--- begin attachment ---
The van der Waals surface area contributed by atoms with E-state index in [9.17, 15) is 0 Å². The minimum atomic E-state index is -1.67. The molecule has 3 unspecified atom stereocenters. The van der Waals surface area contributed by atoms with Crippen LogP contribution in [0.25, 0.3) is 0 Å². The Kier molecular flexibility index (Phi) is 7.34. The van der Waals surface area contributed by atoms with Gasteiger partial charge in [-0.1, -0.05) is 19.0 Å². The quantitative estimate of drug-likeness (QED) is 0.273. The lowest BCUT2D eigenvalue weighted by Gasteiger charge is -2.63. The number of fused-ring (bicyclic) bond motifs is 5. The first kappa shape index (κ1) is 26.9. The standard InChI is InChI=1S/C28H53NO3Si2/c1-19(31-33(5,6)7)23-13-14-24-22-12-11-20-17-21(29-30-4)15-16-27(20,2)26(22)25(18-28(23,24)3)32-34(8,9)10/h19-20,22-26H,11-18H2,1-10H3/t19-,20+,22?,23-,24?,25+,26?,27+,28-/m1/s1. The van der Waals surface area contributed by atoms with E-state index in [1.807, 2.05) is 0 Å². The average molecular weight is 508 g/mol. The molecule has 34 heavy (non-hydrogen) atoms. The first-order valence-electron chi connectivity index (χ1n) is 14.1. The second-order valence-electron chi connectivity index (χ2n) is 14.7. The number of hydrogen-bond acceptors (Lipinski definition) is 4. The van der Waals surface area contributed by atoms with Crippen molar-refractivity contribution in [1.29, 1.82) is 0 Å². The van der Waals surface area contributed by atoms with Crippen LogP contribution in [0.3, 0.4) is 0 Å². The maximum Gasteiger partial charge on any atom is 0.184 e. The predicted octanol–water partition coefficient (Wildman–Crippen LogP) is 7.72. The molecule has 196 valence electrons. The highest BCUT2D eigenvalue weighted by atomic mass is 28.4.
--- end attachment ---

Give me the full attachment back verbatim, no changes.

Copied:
The van der Waals surface area contributed by atoms with E-state index in [9.17, 15) is 0 Å². The minimum atomic E-state index is -1.67. The molecule has 3 unspecified atom stereocenters. The van der Waals surface area contributed by atoms with Crippen LogP contribution in [0.25, 0.3) is 0 Å². The Kier molecular flexibility index (Phi) is 7.34. The van der Waals surface area contributed by atoms with Gasteiger partial charge in [-0.1, -0.05) is 19.0 Å². The quantitative estimate of drug-likeness (QED) is 0.273. The lowest BCUT2D eigenvalue weighted by Gasteiger charge is -2.63. The number of fused-ring (bicyclic) bond motifs is 5. The first kappa shape index (κ1) is 26.9. The standard InChI is InChI=1S/C28H53NO3Si2/c1-19(31-33(5,6)7)23-13-14-24-22-12-11-20-17-21(29-30-4)15-16-27(20,2)26(22)25(18-28(23,24)3)32-34(8,9)10/h19-20,22-26H,11-18H2,1-10H3/t19-,20+,22?,23-,24?,25+,26?,27+,28-/m1/s1. The van der Waals surface area contributed by atoms with E-state index in [1.807, 2.05) is 0 Å². The average molecular weight is 508 g/mol. The molecule has 34 heavy (non-hydrogen) atoms. The first-order valence-electron chi connectivity index (χ1n) is 14.1. The second-order valence-electron chi connectivity index (χ2n) is 14.7. The number of hydrogen-bond acceptors (Lipinski definition) is 4. The van der Waals surface area contributed by atoms with Crippen molar-refractivity contribution in [1.29, 1.82) is 0 Å². The van der Waals surface area contributed by atoms with Crippen LogP contribution in [0.3, 0.4) is 0 Å². The maximum Gasteiger partial charge on any atom is 0.184 e. The predicted octanol–water partition coefficient (Wildman–Crippen LogP) is 7.72. The molecule has 196 valence electrons. The highest BCUT2D eigenvalue weighted by atomic mass is 28.4.